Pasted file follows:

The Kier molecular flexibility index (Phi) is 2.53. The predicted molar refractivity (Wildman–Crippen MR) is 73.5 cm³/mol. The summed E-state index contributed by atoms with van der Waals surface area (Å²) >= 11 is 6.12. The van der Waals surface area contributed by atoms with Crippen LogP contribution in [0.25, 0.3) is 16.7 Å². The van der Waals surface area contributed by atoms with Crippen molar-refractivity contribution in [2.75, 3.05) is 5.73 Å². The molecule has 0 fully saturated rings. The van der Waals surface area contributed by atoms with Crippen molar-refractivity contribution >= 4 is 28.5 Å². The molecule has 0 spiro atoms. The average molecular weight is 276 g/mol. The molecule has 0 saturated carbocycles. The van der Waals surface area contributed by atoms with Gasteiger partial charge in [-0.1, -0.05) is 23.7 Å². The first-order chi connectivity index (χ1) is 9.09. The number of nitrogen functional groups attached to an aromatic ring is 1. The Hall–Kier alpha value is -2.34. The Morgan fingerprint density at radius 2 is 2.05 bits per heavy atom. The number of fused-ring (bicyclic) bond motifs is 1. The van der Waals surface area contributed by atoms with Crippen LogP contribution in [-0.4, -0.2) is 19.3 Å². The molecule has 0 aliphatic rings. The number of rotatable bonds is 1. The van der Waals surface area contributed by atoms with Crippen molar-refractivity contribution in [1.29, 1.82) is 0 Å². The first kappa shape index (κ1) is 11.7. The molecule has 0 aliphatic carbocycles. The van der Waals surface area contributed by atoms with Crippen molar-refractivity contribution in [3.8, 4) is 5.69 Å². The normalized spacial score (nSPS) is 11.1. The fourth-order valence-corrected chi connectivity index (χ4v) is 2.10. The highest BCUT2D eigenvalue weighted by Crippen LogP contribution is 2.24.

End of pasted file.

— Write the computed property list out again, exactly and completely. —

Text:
The Kier molecular flexibility index (Phi) is 2.53. The predicted molar refractivity (Wildman–Crippen MR) is 73.5 cm³/mol. The summed E-state index contributed by atoms with van der Waals surface area (Å²) >= 11 is 6.12. The van der Waals surface area contributed by atoms with Crippen LogP contribution in [0.25, 0.3) is 16.7 Å². The van der Waals surface area contributed by atoms with Crippen molar-refractivity contribution in [2.75, 3.05) is 5.73 Å². The molecule has 0 fully saturated rings. The van der Waals surface area contributed by atoms with Crippen molar-refractivity contribution >= 4 is 28.5 Å². The molecule has 0 spiro atoms. The average molecular weight is 276 g/mol. The molecule has 0 saturated carbocycles. The van der Waals surface area contributed by atoms with Gasteiger partial charge in [-0.1, -0.05) is 23.7 Å². The first-order chi connectivity index (χ1) is 9.09. The number of nitrogen functional groups attached to an aromatic ring is 1. The Hall–Kier alpha value is -2.34. The Morgan fingerprint density at radius 2 is 2.05 bits per heavy atom. The number of fused-ring (bicyclic) bond motifs is 1. The van der Waals surface area contributed by atoms with Crippen LogP contribution in [-0.4, -0.2) is 19.3 Å². The molecule has 0 aliphatic rings. The number of rotatable bonds is 1. The van der Waals surface area contributed by atoms with Crippen molar-refractivity contribution in [1.29, 1.82) is 0 Å². The first kappa shape index (κ1) is 11.7. The molecule has 0 aliphatic carbocycles. The van der Waals surface area contributed by atoms with Crippen molar-refractivity contribution in [3.8, 4) is 5.69 Å². The normalized spacial score (nSPS) is 11.1. The fourth-order valence-corrected chi connectivity index (χ4v) is 2.10. The highest BCUT2D eigenvalue weighted by Crippen LogP contribution is 2.24.